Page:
4. My husband and I moved into a two-butt kitchen 2 months before our wedding, and some mornings it is the nightmare I wake up to! Other days, I’m so happy with the simplicity we’ve managed. Strategies that have worked for us have been truly utilizing what space there is. Such as: instead of using the large cupboard under the sink for just a garbage can and cleaning supplies, we put the garbage can in the attached furnace room (we have to leave that accessible anyway because the litter box is in there, the door is right beside the stove) and put large items in there like all of our pots and pans, mixing bowls, electronic appliances, drying rack, and even stashes of snacks. We’ve also started leaving items we often use in the oven left in the oven when it’s turned off. Like a cookie sheet and pizza stone. They’re usually the items we need when we turn on the oven anyway. We only have one sink, so we’ve started to be diligent about doing dishes daily (if we bought a portable dishwasher it would become a one-butt kitchen!) Something I had wanted to do was put up shelves above the table for flatware but since all the snows melting we’ve gotten a bit of water intake and I’m terrified if we put up shelves the walls will crumble or let in more water. We’ve also gotten a little creative about some of the larger electronic appliances we never use. Two sit on our kitchen table since there are only two of us, we don’t need the entire table. A few sit on the counter near the sink but we try to keep the rest of the space free for cooking prep. So the slow cooker might currently be under my husband’s bedside table, and the old coffee maker in the bathroom closet. This may bother other people but we used what little space there was when it doesn’t effect our day to day. We also have an old nightstand with K-Cups stored in the bottom, sharing the space with bulk printer paper, the drawer in the nightstand full of basic office supplies (scissors, calculator, envelopes) which the microwave sits on top of. On top of that we keep my “tea altar” and two-tier stand for fresh fruit. We make the most of the little space, having no free wall space for magnet boards or racks, but have altered the few cupboards when possible. Adding an extra shelf in some, and hooks with all the cups and glasses to hang teacups from.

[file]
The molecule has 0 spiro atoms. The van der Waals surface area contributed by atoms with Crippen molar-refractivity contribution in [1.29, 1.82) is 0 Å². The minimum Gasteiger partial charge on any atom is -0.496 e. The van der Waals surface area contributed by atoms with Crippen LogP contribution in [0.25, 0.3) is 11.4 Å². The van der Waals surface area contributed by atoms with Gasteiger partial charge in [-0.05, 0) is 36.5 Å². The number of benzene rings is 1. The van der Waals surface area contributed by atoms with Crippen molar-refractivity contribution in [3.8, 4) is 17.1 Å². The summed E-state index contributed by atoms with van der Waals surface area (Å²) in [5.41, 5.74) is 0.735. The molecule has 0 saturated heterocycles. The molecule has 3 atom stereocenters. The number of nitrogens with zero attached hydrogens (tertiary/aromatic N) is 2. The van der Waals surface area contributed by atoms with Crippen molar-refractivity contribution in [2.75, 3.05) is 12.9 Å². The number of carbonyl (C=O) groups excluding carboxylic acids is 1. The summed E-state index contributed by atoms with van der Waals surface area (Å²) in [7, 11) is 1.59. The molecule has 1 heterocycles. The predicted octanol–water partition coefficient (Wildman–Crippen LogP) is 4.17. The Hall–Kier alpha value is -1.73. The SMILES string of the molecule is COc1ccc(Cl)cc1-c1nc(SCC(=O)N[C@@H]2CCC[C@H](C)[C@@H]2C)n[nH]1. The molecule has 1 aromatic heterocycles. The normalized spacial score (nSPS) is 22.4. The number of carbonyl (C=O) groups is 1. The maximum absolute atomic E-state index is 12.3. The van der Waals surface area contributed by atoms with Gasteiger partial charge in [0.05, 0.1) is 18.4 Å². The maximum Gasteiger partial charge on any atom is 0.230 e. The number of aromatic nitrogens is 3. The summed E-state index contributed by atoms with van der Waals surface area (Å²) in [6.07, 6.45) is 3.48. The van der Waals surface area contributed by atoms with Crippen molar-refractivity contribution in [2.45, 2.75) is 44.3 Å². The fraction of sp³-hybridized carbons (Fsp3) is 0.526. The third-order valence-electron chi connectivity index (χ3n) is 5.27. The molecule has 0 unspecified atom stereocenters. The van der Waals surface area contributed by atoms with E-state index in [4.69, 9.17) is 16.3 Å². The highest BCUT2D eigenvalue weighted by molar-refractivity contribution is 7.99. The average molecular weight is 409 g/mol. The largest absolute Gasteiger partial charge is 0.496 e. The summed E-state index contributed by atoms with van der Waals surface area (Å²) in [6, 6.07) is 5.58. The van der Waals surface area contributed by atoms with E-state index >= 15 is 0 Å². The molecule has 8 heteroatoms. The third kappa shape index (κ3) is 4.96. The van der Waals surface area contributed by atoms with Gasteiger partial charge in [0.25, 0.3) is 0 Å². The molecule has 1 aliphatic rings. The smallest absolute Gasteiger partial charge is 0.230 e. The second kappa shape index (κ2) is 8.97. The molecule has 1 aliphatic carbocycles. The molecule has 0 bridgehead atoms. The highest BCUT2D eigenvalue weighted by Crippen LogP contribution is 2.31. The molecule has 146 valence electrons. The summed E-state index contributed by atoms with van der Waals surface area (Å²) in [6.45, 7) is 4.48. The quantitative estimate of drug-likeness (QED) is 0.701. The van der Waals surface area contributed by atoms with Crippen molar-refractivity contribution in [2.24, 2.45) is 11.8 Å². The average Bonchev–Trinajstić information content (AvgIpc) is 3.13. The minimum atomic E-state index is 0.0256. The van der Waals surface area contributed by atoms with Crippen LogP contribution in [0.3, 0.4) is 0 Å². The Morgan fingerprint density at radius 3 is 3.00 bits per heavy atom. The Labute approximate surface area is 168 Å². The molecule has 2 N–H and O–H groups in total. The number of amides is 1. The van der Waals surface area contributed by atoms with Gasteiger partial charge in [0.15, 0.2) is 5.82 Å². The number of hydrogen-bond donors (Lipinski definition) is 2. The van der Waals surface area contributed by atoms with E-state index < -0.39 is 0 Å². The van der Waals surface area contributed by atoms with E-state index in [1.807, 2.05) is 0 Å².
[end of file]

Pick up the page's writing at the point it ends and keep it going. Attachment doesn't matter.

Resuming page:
• You can leave your pizza stone right in your oven (although double check the instructions that came with your stone – just in case). And it actually helps with even-heating and energy savings when you’re baking.

      • But it does notable lengthen cook times so take that into account. Bake for 45 minutes in the instructions is going to be Bake for 1hr if you’ve got a pizza stone in there with your casserole dish.

      • I sell Pampered Chef products and one of our top sellers is the pizza stone… We actually advice aganist that because too much heat weakens the stone. Also, they should not be used at temps over 400 Degrees and never with the broiler… so it should prolly be stored on top of the fridge or in that little drawer on the bottom of the oven, just incase you forget to take it out when using those settings.

  5. I love these ideas because they mean I can have everything (or more stuff) out on display, so I never forget what I have around, or have to go digging through drawers.

  6. My great-grandmother used to call her kitchen a “one-fanny kitchen” — same concept, but older language, I guess! 😀 Our kitchen is probably about a two- or three-butt kitchen, although we were lucky that there’s enough space at the one end for the kitchen table — I like having that extra workspace!